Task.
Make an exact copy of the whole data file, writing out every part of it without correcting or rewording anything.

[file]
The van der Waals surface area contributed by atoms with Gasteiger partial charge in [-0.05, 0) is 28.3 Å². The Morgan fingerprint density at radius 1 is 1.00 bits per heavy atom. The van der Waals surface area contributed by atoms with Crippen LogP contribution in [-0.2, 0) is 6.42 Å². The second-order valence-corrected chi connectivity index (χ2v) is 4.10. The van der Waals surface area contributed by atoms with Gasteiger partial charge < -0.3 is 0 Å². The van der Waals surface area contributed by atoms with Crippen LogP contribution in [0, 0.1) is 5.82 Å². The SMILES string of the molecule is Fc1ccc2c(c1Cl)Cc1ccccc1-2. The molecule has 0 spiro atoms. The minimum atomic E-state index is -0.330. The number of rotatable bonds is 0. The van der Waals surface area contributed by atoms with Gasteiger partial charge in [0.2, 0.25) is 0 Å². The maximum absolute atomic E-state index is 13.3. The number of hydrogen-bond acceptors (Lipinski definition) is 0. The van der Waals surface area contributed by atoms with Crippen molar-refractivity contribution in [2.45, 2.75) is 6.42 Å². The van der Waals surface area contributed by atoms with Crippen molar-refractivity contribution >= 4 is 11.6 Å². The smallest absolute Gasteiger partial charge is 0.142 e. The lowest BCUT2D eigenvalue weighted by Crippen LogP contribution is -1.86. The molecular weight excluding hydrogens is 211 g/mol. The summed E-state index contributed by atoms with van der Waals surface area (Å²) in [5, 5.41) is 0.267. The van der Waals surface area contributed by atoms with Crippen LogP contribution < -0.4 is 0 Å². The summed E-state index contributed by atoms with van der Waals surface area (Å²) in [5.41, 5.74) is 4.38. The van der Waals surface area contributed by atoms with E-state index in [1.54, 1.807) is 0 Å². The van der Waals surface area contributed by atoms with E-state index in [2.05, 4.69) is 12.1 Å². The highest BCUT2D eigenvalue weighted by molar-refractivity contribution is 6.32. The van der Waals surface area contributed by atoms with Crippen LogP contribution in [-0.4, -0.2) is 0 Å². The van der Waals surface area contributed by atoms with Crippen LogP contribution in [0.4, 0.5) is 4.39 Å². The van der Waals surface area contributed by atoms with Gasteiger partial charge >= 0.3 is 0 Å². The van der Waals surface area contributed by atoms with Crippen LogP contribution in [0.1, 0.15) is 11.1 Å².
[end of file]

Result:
The van der Waals surface area contributed by atoms with Gasteiger partial charge in [-0.05, 0) is 28.3 Å². The Morgan fingerprint density at radius 1 is 1.00 bits per heavy atom. The van der Waals surface area contributed by atoms with Crippen LogP contribution in [-0.2, 0) is 6.42 Å². The second-order valence-corrected chi connectivity index (χ2v) is 4.10. The van der Waals surface area contributed by atoms with Gasteiger partial charge < -0.3 is 0 Å². The van der Waals surface area contributed by atoms with Crippen LogP contribution in [0, 0.1) is 5.82 Å². The SMILES string of the molecule is Fc1ccc2c(c1Cl)Cc1ccccc1-2. The molecule has 0 spiro atoms. The minimum atomic E-state index is -0.330. The number of rotatable bonds is 0. The van der Waals surface area contributed by atoms with Gasteiger partial charge in [0.2, 0.25) is 0 Å². The maximum absolute atomic E-state index is 13.3. The number of hydrogen-bond acceptors (Lipinski definition) is 0. The van der Waals surface area contributed by atoms with Crippen molar-refractivity contribution in [2.45, 2.75) is 6.42 Å². The van der Waals surface area contributed by atoms with Crippen molar-refractivity contribution >= 4 is 11.6 Å². The smallest absolute Gasteiger partial charge is 0.142 e. The lowest BCUT2D eigenvalue weighted by Crippen LogP contribution is -1.86. The molecular weight excluding hydrogens is 211 g/mol. The summed E-state index contributed by atoms with van der Waals surface area (Å²) in [5, 5.41) is 0.267. The van der Waals surface area contributed by atoms with Crippen LogP contribution < -0.4 is 0 Å². The summed E-state index contributed by atoms with van der Waals surface area (Å²) in [5.41, 5.74) is 4.38. The van der Waals surface area contributed by atoms with E-state index in [1.54, 1.807) is 0 Å². The van der Waals surface area contributed by atoms with E-state index in [2.05, 4.69) is 12.1 Å². The highest BCUT2D eigenvalue weighted by molar-refractivity contribution is 6.32. The van der Waals surface area contributed by atoms with Crippen LogP contribution in [-0.4, -0.2) is 0 Å². The van der Waals surface area contributed by atoms with Crippen LogP contribution in [0.4, 0.5) is 4.39 Å². The van der Waals surface area contributed by atoms with Gasteiger partial charge >= 0.3 is 0 Å². The van der Waals surface area contributed by atoms with Crippen LogP contribution in [0.1, 0.15) is 11.1 Å².